Taliban confirms peace talks with Pakistan
Islamabad, December 10, 2011
The deputy commander of the Pakistan Taliban, who have been waging a four-year war against the government in Islamabad, confirmed the two sides were in peace talks, a move that could further fray the US-Pakistan relationship.
"Our talks are going in the right direction," Maulvi Faqir Mohammad, the commander of the Pakistani Taliban in the Bajaur tribal agency and the No. 2 commander overall, told Reuters.
"If negotiations succeed and we are able to sign a peace agreement in Bajaur, then the government and the Taliban of other areas such as Swat, Mohmand, Orakzai and South Waziristan tribal region will sign an agreement. Bajaur will be a role model for other areas."
At the end of September, Pakistan's government pledged to "give peace a chance" and talk with its homegrown militants.
There was no immediate comment from the administration on whether talks were actually taking place with the militants.
The United States, the source of billions of dollars of aid vital for Pakistan's military and feeble economy, is unlikely to look kindly on peace talks with the Tehrik-e-Taliban Pakistan (TTP), which it has labeled a terrorist group.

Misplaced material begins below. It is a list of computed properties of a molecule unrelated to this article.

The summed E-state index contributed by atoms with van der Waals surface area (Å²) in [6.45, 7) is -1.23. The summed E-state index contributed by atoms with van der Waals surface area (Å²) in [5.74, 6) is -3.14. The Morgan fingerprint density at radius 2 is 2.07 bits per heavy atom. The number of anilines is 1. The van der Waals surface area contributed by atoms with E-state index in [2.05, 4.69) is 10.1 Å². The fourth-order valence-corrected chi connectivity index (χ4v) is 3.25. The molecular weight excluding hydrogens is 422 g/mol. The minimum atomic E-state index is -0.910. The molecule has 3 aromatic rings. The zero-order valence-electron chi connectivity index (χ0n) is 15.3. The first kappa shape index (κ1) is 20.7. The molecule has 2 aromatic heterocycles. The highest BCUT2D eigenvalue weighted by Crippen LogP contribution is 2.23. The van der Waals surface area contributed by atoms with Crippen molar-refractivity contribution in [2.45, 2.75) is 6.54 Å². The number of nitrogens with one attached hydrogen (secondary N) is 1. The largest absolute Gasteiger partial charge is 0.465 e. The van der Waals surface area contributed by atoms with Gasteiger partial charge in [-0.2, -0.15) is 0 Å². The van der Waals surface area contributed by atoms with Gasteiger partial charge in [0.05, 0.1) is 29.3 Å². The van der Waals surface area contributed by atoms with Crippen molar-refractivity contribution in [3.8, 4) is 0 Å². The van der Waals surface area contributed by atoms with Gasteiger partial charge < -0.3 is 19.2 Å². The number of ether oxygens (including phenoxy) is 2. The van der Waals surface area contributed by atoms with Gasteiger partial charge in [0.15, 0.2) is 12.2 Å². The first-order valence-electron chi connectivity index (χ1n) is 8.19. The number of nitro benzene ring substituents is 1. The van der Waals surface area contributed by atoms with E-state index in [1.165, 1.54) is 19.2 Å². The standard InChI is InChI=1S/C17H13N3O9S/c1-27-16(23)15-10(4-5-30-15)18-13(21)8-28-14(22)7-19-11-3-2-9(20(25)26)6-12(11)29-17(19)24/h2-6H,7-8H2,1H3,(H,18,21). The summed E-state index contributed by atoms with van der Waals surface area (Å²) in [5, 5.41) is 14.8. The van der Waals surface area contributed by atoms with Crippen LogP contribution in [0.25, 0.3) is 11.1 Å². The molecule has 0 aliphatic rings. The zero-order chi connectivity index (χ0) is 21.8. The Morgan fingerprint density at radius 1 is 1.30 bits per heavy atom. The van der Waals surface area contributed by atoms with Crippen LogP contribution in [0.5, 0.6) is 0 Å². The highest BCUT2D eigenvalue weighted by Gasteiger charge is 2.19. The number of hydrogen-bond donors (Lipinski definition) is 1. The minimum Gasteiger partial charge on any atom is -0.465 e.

Past peace pacts with the TTP have failed to bring stability, and merely gave the umbrella group time and space to consolidate, launch fresh attacks and impose their austere version of Islam on segments of the population.
Mohammad said Pakistan had released 145 members of the group as a gesture of goodwill, and the militants had pledged a cease-fire.
He heads the TTP faction based in Bajaur, at the northeast end of the Pashtun belt along the border. He is known to be close to al Qaeda. His men focused on attacking into Afghanistan until U.S. drones, hunting for al Qaeda deputy Ayman al Zawahiri, began strikes in his area in early 2006.
Mohammad was believed to have been behind several attacks on Pakistani security forces. The army launched an offensive in Bajaur in August last year and largely cleared the region after months of at times heavy fighting.-Reuters